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Adair County Democrat Newspaper Archive: October 25, 1929 - Page 1

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Publication: Adair County Democrat

Location: Stilwell, Oklahoma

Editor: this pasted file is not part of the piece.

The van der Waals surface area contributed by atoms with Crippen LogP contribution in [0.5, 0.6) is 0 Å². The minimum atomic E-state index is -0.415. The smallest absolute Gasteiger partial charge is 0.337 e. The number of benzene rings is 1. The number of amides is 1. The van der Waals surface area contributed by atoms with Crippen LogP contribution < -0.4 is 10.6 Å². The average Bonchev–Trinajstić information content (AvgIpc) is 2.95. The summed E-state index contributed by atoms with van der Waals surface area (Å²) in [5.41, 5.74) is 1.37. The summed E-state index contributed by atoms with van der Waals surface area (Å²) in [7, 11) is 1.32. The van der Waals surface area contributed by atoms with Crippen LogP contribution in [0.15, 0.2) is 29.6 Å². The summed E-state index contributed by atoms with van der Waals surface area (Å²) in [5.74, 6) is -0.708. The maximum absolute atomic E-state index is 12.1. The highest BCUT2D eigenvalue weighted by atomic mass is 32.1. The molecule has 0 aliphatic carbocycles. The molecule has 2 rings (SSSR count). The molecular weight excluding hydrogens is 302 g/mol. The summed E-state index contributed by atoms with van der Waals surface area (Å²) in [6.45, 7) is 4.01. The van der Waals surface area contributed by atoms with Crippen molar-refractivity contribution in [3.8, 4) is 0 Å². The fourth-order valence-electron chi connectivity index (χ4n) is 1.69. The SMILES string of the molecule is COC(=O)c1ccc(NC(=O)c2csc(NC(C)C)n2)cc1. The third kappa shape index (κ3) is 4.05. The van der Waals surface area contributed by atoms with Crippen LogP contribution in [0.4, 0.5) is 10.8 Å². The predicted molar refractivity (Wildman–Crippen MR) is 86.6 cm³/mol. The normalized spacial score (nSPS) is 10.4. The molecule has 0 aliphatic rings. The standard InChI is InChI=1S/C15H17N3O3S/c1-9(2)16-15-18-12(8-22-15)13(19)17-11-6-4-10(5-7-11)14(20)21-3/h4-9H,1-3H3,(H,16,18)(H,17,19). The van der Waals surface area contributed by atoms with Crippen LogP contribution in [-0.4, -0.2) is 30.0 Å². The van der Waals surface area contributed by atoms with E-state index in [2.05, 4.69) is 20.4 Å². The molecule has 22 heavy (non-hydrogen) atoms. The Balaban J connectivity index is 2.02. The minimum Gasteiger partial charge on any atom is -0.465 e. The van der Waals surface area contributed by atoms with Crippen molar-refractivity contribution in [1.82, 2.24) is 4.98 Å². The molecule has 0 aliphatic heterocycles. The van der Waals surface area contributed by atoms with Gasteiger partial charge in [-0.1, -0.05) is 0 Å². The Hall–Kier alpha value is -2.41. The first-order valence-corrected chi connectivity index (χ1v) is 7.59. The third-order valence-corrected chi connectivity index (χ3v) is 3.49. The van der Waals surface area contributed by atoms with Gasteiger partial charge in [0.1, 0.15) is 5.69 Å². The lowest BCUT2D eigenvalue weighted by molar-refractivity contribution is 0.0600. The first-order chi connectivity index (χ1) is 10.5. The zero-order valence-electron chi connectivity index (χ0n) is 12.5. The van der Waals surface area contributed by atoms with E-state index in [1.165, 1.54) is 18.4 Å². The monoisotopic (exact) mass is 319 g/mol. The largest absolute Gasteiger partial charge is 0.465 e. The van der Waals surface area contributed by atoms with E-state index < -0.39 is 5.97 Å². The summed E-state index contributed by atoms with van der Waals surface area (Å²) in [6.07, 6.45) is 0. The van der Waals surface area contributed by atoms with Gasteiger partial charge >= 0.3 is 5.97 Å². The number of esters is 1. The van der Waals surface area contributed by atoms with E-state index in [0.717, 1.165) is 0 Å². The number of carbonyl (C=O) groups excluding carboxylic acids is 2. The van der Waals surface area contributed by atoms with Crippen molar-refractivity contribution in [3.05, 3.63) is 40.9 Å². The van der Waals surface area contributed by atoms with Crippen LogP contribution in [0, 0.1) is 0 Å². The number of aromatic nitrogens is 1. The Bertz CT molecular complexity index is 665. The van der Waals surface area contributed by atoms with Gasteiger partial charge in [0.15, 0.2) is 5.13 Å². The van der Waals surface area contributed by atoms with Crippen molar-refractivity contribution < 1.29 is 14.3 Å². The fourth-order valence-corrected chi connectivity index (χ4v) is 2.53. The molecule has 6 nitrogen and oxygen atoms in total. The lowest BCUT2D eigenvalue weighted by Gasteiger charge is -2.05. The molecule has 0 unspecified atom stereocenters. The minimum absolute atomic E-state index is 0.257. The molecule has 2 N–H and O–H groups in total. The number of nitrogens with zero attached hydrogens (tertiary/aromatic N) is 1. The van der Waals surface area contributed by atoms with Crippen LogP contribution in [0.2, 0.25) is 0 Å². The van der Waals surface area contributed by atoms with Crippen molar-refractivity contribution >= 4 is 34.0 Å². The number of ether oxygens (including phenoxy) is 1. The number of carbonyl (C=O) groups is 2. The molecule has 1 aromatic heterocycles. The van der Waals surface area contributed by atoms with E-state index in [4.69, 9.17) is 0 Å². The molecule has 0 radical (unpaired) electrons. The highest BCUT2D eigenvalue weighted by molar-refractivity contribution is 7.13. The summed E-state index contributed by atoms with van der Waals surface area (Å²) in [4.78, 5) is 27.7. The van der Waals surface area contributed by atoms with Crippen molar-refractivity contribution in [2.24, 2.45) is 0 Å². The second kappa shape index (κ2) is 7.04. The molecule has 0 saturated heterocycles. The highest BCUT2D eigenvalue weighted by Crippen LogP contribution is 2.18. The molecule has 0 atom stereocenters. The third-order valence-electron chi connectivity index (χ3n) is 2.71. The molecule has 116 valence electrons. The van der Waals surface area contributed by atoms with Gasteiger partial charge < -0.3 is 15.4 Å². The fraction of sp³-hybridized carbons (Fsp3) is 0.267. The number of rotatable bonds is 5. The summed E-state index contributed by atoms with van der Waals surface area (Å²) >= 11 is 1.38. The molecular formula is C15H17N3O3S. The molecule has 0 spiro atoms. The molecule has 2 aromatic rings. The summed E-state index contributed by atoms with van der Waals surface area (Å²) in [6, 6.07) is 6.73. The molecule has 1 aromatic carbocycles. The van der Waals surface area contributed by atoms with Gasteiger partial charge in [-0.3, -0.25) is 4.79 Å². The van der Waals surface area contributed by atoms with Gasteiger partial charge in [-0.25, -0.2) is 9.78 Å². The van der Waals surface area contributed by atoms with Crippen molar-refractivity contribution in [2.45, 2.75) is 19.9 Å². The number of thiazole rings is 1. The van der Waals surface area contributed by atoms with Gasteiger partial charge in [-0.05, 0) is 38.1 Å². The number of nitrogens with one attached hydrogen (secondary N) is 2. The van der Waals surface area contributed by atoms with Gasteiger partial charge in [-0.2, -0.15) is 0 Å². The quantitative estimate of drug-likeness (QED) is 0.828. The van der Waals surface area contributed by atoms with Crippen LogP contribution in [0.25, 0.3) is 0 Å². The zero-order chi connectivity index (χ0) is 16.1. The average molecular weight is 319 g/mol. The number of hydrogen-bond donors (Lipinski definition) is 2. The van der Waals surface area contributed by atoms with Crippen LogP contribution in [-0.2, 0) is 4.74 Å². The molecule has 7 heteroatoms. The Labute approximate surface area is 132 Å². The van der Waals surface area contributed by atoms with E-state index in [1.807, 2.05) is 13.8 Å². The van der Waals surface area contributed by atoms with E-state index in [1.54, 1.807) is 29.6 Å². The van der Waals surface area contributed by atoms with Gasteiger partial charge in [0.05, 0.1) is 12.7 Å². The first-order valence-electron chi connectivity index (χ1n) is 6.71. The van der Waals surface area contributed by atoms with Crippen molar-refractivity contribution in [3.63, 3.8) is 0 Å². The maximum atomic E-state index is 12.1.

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   Adair County Democrat (Newspaper) - October 25, 1929, Stilwell, Oklahoma                                Stattnouwt "Cussed by a hew = Discussed by Many = Read by All" THE REAL JOB Progress cannot be built upon a rotten foundation. Let's Clean up and Build up Adair County ADAIR COUNTY'S LEADING  NEWSPAPER A   GOOD   NEWSPAPER IN A GREAT COMMUNITY VOLUME NUMBER 32. STILWELL, OKLAHOMA, FRIDAY, OCTOBER 25, 1929 NUMBER 37 PIRATES LOSE TO PANTHERS IN TOUGH GAME $tigler Scores in First and Both Teams in Last Quarter of Game FRIDAY'S FOOTBALL RESULTS Stilwell 6; Stigler 12. Sallisaw 0; Wagoner 32. Eufaula 14; Tahlequah 7. Haskell 20; Morris 0. GAMES TODAY Heavener at Sallisaw. Wagoner at Checotah. Eifaula at Haske'l. The Pirates lost the second conference game of the season to Stigler on the latter's field Friday. A weakend Pirate line, by illnes and knockoutt materially added to Stigler's gains but the Pirates held them remarkably well. We give below the report of the game as published in the Muskogee Daily Phoenix for Saturday. STIGLER, Oct. 18-A great Panther team, led by the courageous come back of "Shorty" RobertB, who almoBt unaided slashed his way to the decisive touchdown after the Stilwell Pirates had tied the score at 6 to 6 in the final period, oufought their arch rivals today, in one of the most vivid games ever staged on the fairgrounds gridiron. Less than five minutes after the whistle had announced the first kick-off of the Northeastern Oklahoma con ference crucial clash, Stigler had swept the durnfounded Pirates over their goal line, and counted the first touchdown of the game, the only one to be scored for three quarters. It was Roberts-bobbing, shifting, stepping Roberts-who evaded the Pirates on the first play of the game to dazzle the good crowd of spectators with a 30-yard sprint. Dukes, who was pushed out of the day's limelight only by the sparkling glamour of Roberts I hit again for seven yards, and the ball was on the Pirates 11-yard line, Stilwell momentarily halted the Panther's attack by snatching up Goin's fumble. Pirates Grow Worried But Arnold's beautiful 60-yard punt was called back, and Stigler penalized five yards for offside, then he kicked again to Stilwell's 40-yard line, with a return of 12 yards. Roberts carried the ball again for 17 yards and to the Pirate's 8-yard line, and after Stigler had received a five-yard penalty. Dukes, after seemingly teasing the Pirate tacklers by stepping directly in their paths, and then pivoting out ot danger, erased the goal line. Roberts failed in his attempt to run the ball over for extra point. The Pirates were by this time plenty worried, b'ut after seeing the Panthers fumble a couple of times, decided that they were human after all, and for the remainder of the quarter and the next played headsup ball. Immediately after the intermission, Stilwell was at its best, and after getting a break on a blocked punt in the center of the field, started a' concerted drive that resulted in a tally in the first few seconds of the final period. G. Sixkiller, Indian fullback, bore the brunt of the Pirates' offensive march, and with Trentham slipping in at the nick of time to put the ball over for a first and ten, the Pirates reached the Panther's one-yard line, where they were stopped on downs. Arnold's punt was good for only 25 yards, and a pass Trentham to Adair, which he snagged off the ground, placed the Pirate-, in scoring position again. A penalty and line bucks ran the ball over, with Sixkiller getting the credit. 1 At this time, Roberts, who had been removed with an injury early in the first frame, rushed back in, just in time to knock down Stilwell's try for extra point by air. Back Comes Roberts Roberts' reentrance into the game worked miracles with the broken Pan. thers, and a 20 yard pass, by the, sturdy fullback to Goins that was made while being chased down by three or four Pirates, was the turning point, Stigler snapping out of their lassitude to drive down half the length of the field for the winning touchdown. It was Roberts carrying the ball in every piay--7-,7-5-6-3-S yards until the tenyard Btripe was reached.' A pass to Dukes sent the ball hurtling to bis waiting arms, and the game might have well stopped there. With five men in their line either ailing of injuries or illness, the Pirates put up a remarkable fight> and consistent battering of the weak right wing of the Panther forward wall nearly resulted in victory for them. CONFERENCE   STANDING County Agri Committie Will Meet Here Tuesday W L Stigler    ..................3 0 Wagoner   ..............2 0 Sallisaw   .................2 1 Checotah   ................1 1 Eufaula   ..................1 2 Haskell   .................1 2 Tahlequah...............0 1 STILWELL   ............0 2 Pet. 1.00U 1.000 .600 .500 .366 .666 .000 .000 STILWELL TEACHERS ATTEND CONFERENCE AT TULSA_TBIS WEEK Northeastern District of Oklahoma Educational Association Is In Session Will Be Guests of Stilwell Commercial Club at Luncheon Here Tuesday \ About 25 members of the County | Agricultural Committee will bo guests of the Stilwell Commercial club at a meeting here Tuesday as a result ot an invitation extended them by the club after their meeting Monday night. County Agent Hayman has sent invitations to all members of the committee and has already received replies from a number of them. He expects almost every member to be present. Members of the Commercial club who expect to be at the luncheon should notify Secretary H. O. Yoe so that he may prepare a sufficient number of plates. The luncheon will be served by the ladies of the Missionary Society of the First Baptist church and will probaoiy BULLETINS be held in the basement of the church. The first meeting of this Couniy-wide  Committee was held in Stilwell about a year ago and a program for farming in the county was worked out. A second meeting was held three months later at Westville. Much progress has been made since the initial meeting and it is hoped that othe. plans can be put forward next Tuesday. A. F. Houston, extension worker from the A. and M. College and J. H. Newson, agricultural expert of the K C. S. Railway will be present. Among other things discussed at the meeting of the Comercial club Monday night was the question of when is the best time to hold the club meetings. After hearing both sides ot the matter, the club voted to hold future meetings at noon. The date, the third Monday in each month, remained the same. The football game between Tahlequah and Stilwell scheduled to be played here tomorrow has been postponed until Monday on account of the death of I.ucian Scacewater, accord toy to information given out here late last night. Norvel Stevens was given a 15 year sentence by the jury which reported, late yesterday af ter-noon. He was charged wrtfa killing a girl when he shot a covered wagon near Wails about a year ago. TURNBULL GETS TEN YEARS ON MURDER CHARGE George Leach Acquitted by Jury As Acomptice of Wolfe in Muraer Case All the grade school and high school teachers of the Stilwell schools, except Coach McLemore, left Wednesday night to attend the session of the Nor the eastern District of the OKianoma Educational Association which is in session at Tulsa on Thursday, Friday and Saturday of this week. On account of the game here Friday with Tahlequah, Coach McLemore remained to be present for the game. Supt. J. G. Ward is a member of the Executive Committee of the association and Mrs. Ward will take part in the program today when she talks on "Evaluation of the Adopted Texts and Suggested Methods of Using Them," in the Latin division of the conference. School was dismissed yesterday for the balance of the week. JACK NAKEDHEAD LUCIAN SCACEWATER Lucian Scacewater, son of Mr. and Mrs. Jim Scacewater, died at the Soldiers Hospital at Ft. Baird, N. M., Monday night. He was a world war veteran and had been in ill health since the war. The body is being shipped here and is expected to arrive this morning. Funeral arrangements are incomplete pending the arrival of relatives. DUTCH MILLS DEPUTY SHERIFF IS WOUNDED UNCLE MACK SHANNON Chester Harlin was declared not guilty on a charge of stealing livestock by a jury whkfo took the case yesterday afternoon. Jack Nakedhead, 49 years old Cherokee, died at his home on Lees Creek Tuesday and was buried in the family cemetery Wednesday. He was an invalid and had been in ill health for a number of years. -- Without the persistent ground covering and fighting spirits of Roberts the game might have easily ended a tie. The lineup. STILWELL (6) STIGLER (12 Leming le Puckett Cox le Cate Scofield (c) lg Housley Arnold c Lloyd J. Sixkiller rg Ary McNatt rt Roye (c) Adair re R. Baker Trentham qb J. Baker Langley lh Dukes Fletcher rh Goins G. Sixkiller fb     Roberts (co-c Score by quarters: Stilwell   .............0   0   0   6-b Stigler   ..............6   0   0   6-12 The summary: Substitutions-Stilwell: Towry for Langley; Langley for Leming; Leming for Arnold. Stigler: Bonds for Roberts; Martin for Ary; Frederick for Cate; Roberts for J. Baker; C. Fredrick for R. Baker. Scoring-touchdowns: Stilwell, G. Sixkiller; Stigler: Dukes 2. First downs. Stilwell 8, Stigler 8. Yards from scrimmage: Stilwell 89, Stigler 1S7. Yards lost from scrimmage Stilwell 3, Stigler 10. Kickoffs: Stilwell l for 20 yards; Stigler 4 for 148 yards. Kickoffs returned, Stilwell 4 for 57 yards; Stigler 1 for 16 yards. Punts: Stilwell 7 for an average of 30 yards; Stigler 7 for an average of 28 yards. Punts returned: Stilwell, 2 tor 15 yards, Stigler 3 for 32 yards. Passes Stilwell, attempting 9 completed A for 24 yards; Stigler, attempting 5, completed 2 for 30 yards, intercepting 2. Fumbles: Stilwell 2; Stigler 3. Humbles recovered: Stilwell 2; Stigler 3. Penalties; Stilwell 4 for 30 yards; Stigler 8 for 55 yards. Officials: referee, Cohenour, Illinois; umpire, Hin-son, Muskogee; head linesman, Weaver, Muskogee. FAYETTEVILLE, Ark., Oct. 22.- Tosh Bean, a deputy sheriff of Dutch Mills, west of here, was in a hospital here Tuesday night with three gunshot wounds as other reputies continued their search for John Walker, said to have fired the shots that wounded Bean. Walker had not been appre hended late Tuesday, officers said. Bean was shot while investigating the robbery of John Glenn of Dutch Mills, who was robbed of about $300 in cash Monday night, officers Said. The deputy approached the home of Walker and commanded the man to surrender, he said. Walker fired three times, two of the shotB taking effect in each thigh and the third striking the officer in the left shoulder as he fell. Walker shielded himself behind a woman as he fired, preventing the officer from returning the shots, Bean told Sheriff Henry Walker Tuesday. The deputy was brought to a hospital here following the shooting and his condition was not considered serious late Tuesday. Deputy Harley Gover of Fayette-ville, and other deputies continued their search for Walker throughout the day Tuesday. A youth is also being sought in connection with the robbery of Glenn but had no connection with the shooting. Uncle. Mack Shannon, 80 yearB old, died Wednesday, October 16, at Vin-ita and was buried last Sunday at Vine yard, near Evansville, Ark., with the Roberts Undertaking parlor in charge of arrangements. Rev. ChaB. Cole, pastor of the Methodist church here, preached the funeral sermon. Uncle Mack who was born and reared at Evansville, is survived by three sons, Lelan of Stilwell, John of Heavener and Walter of Pratt, Kansas; and two daughters, Mrs. Ol Hatchett of Stilwell and rMs. Myra Richardson of California. AH the children were here for the funeral. DEMOSS-THOMPSON ARE FREED BY JURY IN SPEEDY VERDICT Two prominent film stars are accused of trying to evade payment of income tax by listing $2,000 they spent for booze as "entertainment" and "advertising." They are right. The .boo* was to entertain their friends and advertise their bootlegger. -i- "Wanted-50,000 skinny men." They, wouldn't advertise for skinny women, for none of them will admit it. HOME OF EDITOR DESTROYED BY FIRE Last Saturday at 12:30 the home ot Cas A. Carr at 215 Shawnee street was almost completely destroyed by fire which resulted from an oil cook stove exploding. The contents were practically all destroyed, even the clothing of Mrs. Carr and the children. Editors are not supposed to have any clothes so personally the editor's loss was not very great. The property belonged to Prof. H. W. Guenther and was covered by insurance.-Tahlequah Republican Star. NEW POSTMASTERS APPOINTED Oklahoma City, Oct. 21.-Seven Oklahoma postmasters have been named recently. They are: Oscar L. Smith, Proctor; James P. Reed, Lowery; Geo. A. Harris, Cache; W. C. Cooley, Cushion; Ann Sneed, Putnam; John L. Reimer, Clinton and William A. Glass-; cock, Wesley. -:-8-- Mrs. Jarson Finch - accompanied several members of the peppette squad to Stigler for the football game last Friday. Alfred DeMoss, Tulsa deputy United States marshal, and Willie Thompson Mayes county deputy sheriff last night were acquitted of the murder of Chas. Jenkins, Cherokee County farmer, whom DeMoss admitted shooting to death on August 20. The jury was out approximately 10 minutes. The verdict apparently was based on a decision that the officers acted in line of duty, when the deputy marshal shot three times and killed the fleeing farmer. Before the jurymen left the box to deliberate whether the accused officers were to'go free or suffer a punishment which could have meant the death penalty, they were charged with the law involved by Federal Judge Franklin E. Kennamer. After the jurist read informations in which both DeMoss and Thompson charged in state court of Cherokee county with the willful murder of the farmer, he stated to the jury the admitted facts presented in the trial. Judge Kennamer said that both sides agreed the defendants were officers and that they bore warrants which charged Jenkins with felonies. He said that the law was not concerned with whether the felony warrants charged violation of federal prohibitory laws or of any other federal statutes. Under the prevailing law, Judge Kennamer said, an officer has the right to take the life of a fleeing man. He said that the fact an officer who permits a man charged with felony, once in custody to escape with no effort at restraint, is himself quilty of a felony. No officer, however, the judge said, has a right to unncessarily kill a person. The officer, though, he said is not required, acting in the heat of passion, to systematically figure out the problem o'f force needed to prevent an escape. The only question before the jury, Judge Kennamer said, was whether the officer did what a reasonable prudent man would have done. Harry K. Thaw .Broadway playboy of other days, seemed pleased to bp haled into court in his old age to complaint of a night club hostess that he bit and spanked her. Probably being in court makes him feel that the halcy on days of his youth are not over yet. Yes, they get that way sometimes, around 60. According to sentences meted in two cases within the past 60 days, it is more of a crime to rob an establishment of $400 than it is to kill your wife! Earl Pracox got a life sentence for the murder of his wife; a youth in Tulsa, 17 years old was sentenced tc> the electric chair for robbery with firearms. And a woman, who killed her husband, gets 10' years. Can you beat that? Obviously, the price of human, lives is in the decline, with the lives of men selling at bargain counter prices. Chicago physicians are trying to discover Ponce de Leon's long lost fountain of youth. Certain products of the farm, sold in bottles, will make you feel and act younger for a time, but it doesn't last. One of the most modern ways to set world's records is to commit suicide by jumping off the highest building that can be found; Up to Oct. 20, the record was 54 stories. On that date a man set a new one, leaping CI stories from the top of one of the highest buildings in New York. However, he couldn't attend any receptions in hi3 honor after the feat. -- The disarmament conference may not accomplish anything except to keep the senator and congressmen cH the tariff for a While. J. M. Turubull was fc-und guilty and the jury recommended a sentence of ten years in the charge against him of | killing Henry- Templeton, near West- } ville, over a year ago. At the trial last year the jury dis-agred and Turnbull has been out on bond for several months. Geo. Leach was declared not guilty by the jury which tried him a3 an accomplice of Lincoln Wolfe and other who were accused of the death of a j man some three years ago. The jury of the Norvel StevenB case, , 17-year old youth of Watts who is be- j ing tried for killing a girl by firing into a covered wagon about a year ago, took the case under advisement about 10 o'clock Wednesday night. They had not reported at noon Thursday. The court began taking testimony Thursday in the case of Chester Harlin, accused of larceny of livestock. Friday, October 25 George Quinton, forgery. Bruce Buffington, et al. assault with intent to kill. George Taylor, 3d violation of liquor law. John Gordon, et al., burglary. Saturday, October 26 Clem Ames, burglary. John Chewie, rape. Bert Thornton, burglary. Noah Moss, - larceny of livestock. � ; Porter Kelley, disposing of mortgaged property. Monday, October 28 Fuller, larceny of livestock. Frank Jones, larceny of livestock. ; Tom Vann, asault with dangerous weapon.  E. C. Belalmy, appeal from J. P. Court. BUNCH Mr. McLemore went to a boarding house the other day and noticed that T. C. Worsham and Carl Allen shook their heads and murmured (before eating,) Hebrews 13 and 8" After looking it up in the Bible he found these words. "Jesus Christ, the same yesterday today and tomorow.   � A senator is recommending a $3i^,-000,000 cut in taxes. That should help the automobile;dealers who sell Caddi-lacs and Packards. . Madame Curie, one of the world's foremost scientists, is to be presented with a gram of radium Oct. 30. Do#o-n't sound like much, but try to buy some of the stuff. Oklahoma gets some honor .from England when the great airship biwt by that country recently was named the R-ipi after the 101 Ranch at Pon-ca City. (Crowded out last week) . _ Mrs. Alex Chuculate and small dau-l ghter Louise have returned home from! Lyons, where they have been at &e| bedside of Mrs. Chuculate's ill sister! Mrs. Jason Eubanks who is very muchf improved.. , Mack Roberts, farmer of South .Greasy,, was killed almost instantly Saturday afternoon, while on his way home after shopping in Bunch. Somebody it is suspected waylaid him witt this intention. He was shot twice wltl a shot gun and the murderer made hit get away. Burial at Marble City Sunday afternoon. Mr. and Mrs. Alex Lawson artel niece Izetta Daniels returned Tuesday] from a, 3 weeks visit with relatives toil Middlesboro, Kentucky. Maloy and Wolfe have purchased4 new Ford 1-2 ton truck for delivery. A. C. Bryant transacted business irj Stilwell Saturday. > E. W. Moore, B. E. Clark, W. 9| Johnson and H. C. and M. A. Hutchnl eson spent a part of last week work-I ing road. - Rev. Carl S. Stephens, Baptist pastor of Watts was unable to fill an appointment here Friday night on account of the rain. The following families have install . ed in their homes Delco light plant* lately. j E. C. Leslie, W. L. Phipps and RL B. Choate and M. A. Hutcheson is havM ing one repaired, at his home.'        . MrB. Harry Hutcheson spent pastl two weeks at the home of her father CI E, Casey on acount of the illness ofl her stepmother, caused from a legH which was bruised duuring the Issfl winter. Bill (Gordon) Shannon of StilwelJ was in Bunch Sunday, - .   Mary Kate Tunnell spent the Week end with her parents at Cincinnati, Ark. Doctor, what �'fM Martin Turman: my chances? Doctor: ph, pretty good, but do, start  reading any  long co stories. ..    .<....��     � v.".;. �Captain: An hands on deck* leaking. T Brace: Aw, pat a pan, Icomt to bed.